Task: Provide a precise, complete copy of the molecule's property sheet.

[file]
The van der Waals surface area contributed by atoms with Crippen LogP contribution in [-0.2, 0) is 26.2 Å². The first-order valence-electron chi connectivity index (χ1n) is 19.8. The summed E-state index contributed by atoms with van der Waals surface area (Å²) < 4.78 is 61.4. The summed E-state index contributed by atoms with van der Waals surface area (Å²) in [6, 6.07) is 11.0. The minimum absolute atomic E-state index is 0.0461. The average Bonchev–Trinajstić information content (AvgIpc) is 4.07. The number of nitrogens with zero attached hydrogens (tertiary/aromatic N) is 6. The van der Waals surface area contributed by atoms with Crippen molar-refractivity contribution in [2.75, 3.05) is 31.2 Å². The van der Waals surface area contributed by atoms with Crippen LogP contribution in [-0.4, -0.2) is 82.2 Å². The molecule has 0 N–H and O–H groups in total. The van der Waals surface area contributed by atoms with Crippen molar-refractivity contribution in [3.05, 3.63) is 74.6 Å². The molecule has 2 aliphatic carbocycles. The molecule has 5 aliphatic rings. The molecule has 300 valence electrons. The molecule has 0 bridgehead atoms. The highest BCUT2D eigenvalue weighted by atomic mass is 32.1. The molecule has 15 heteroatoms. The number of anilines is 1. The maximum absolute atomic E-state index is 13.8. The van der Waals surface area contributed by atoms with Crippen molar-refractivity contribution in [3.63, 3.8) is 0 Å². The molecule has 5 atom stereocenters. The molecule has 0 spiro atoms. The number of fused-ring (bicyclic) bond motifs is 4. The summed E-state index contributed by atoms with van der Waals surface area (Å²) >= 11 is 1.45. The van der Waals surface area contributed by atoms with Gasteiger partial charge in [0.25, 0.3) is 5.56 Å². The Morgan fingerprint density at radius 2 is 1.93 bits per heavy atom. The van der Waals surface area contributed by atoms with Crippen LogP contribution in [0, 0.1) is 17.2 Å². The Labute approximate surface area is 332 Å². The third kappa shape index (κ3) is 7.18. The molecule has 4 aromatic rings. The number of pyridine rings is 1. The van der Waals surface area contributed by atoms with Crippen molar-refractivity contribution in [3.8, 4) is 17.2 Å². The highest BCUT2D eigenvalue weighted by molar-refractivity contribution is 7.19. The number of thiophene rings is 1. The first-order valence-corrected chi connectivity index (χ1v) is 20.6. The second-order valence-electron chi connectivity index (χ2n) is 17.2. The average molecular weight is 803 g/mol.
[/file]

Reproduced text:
The van der Waals surface area contributed by atoms with Crippen LogP contribution in [-0.2, 0) is 26.2 Å². The first-order valence-electron chi connectivity index (χ1n) is 19.8. The summed E-state index contributed by atoms with van der Waals surface area (Å²) < 4.78 is 61.4. The summed E-state index contributed by atoms with van der Waals surface area (Å²) in [6, 6.07) is 11.0. The minimum absolute atomic E-state index is 0.0461. The average Bonchev–Trinajstić information content (AvgIpc) is 4.07. The number of nitrogens with zero attached hydrogens (tertiary/aromatic N) is 6. The van der Waals surface area contributed by atoms with Crippen molar-refractivity contribution in [2.75, 3.05) is 31.2 Å². The van der Waals surface area contributed by atoms with Crippen LogP contribution in [-0.4, -0.2) is 82.2 Å². The molecule has 0 N–H and O–H groups in total. The van der Waals surface area contributed by atoms with Crippen molar-refractivity contribution in [3.05, 3.63) is 74.6 Å². The molecule has 2 aliphatic carbocycles. The molecule has 5 aliphatic rings. The molecule has 300 valence electrons. The molecule has 0 bridgehead atoms. The highest BCUT2D eigenvalue weighted by atomic mass is 32.1. The molecule has 15 heteroatoms. The number of anilines is 1. The maximum absolute atomic E-state index is 13.8. The van der Waals surface area contributed by atoms with Crippen molar-refractivity contribution in [3.63, 3.8) is 0 Å². The molecule has 5 atom stereocenters. The molecule has 0 spiro atoms. The number of fused-ring (bicyclic) bond motifs is 4. The summed E-state index contributed by atoms with van der Waals surface area (Å²) >= 11 is 1.45. The van der Waals surface area contributed by atoms with Gasteiger partial charge in [0.25, 0.3) is 5.56 Å². The Morgan fingerprint density at radius 2 is 1.93 bits per heavy atom. The van der Waals surface area contributed by atoms with Crippen LogP contribution in [0, 0.1) is 17.2 Å². The Labute approximate surface area is 332 Å². The third kappa shape index (κ3) is 7.18. The molecule has 4 aromatic rings. The number of pyridine rings is 1. The van der Waals surface area contributed by atoms with Crippen molar-refractivity contribution in [3.8, 4) is 17.2 Å². The highest BCUT2D eigenvalue weighted by molar-refractivity contribution is 7.19. The number of thiophene rings is 1. The first-order valence-corrected chi connectivity index (χ1v) is 20.6. The second-order valence-electron chi connectivity index (χ2n) is 17.2. The average molecular weight is 803 g/mol.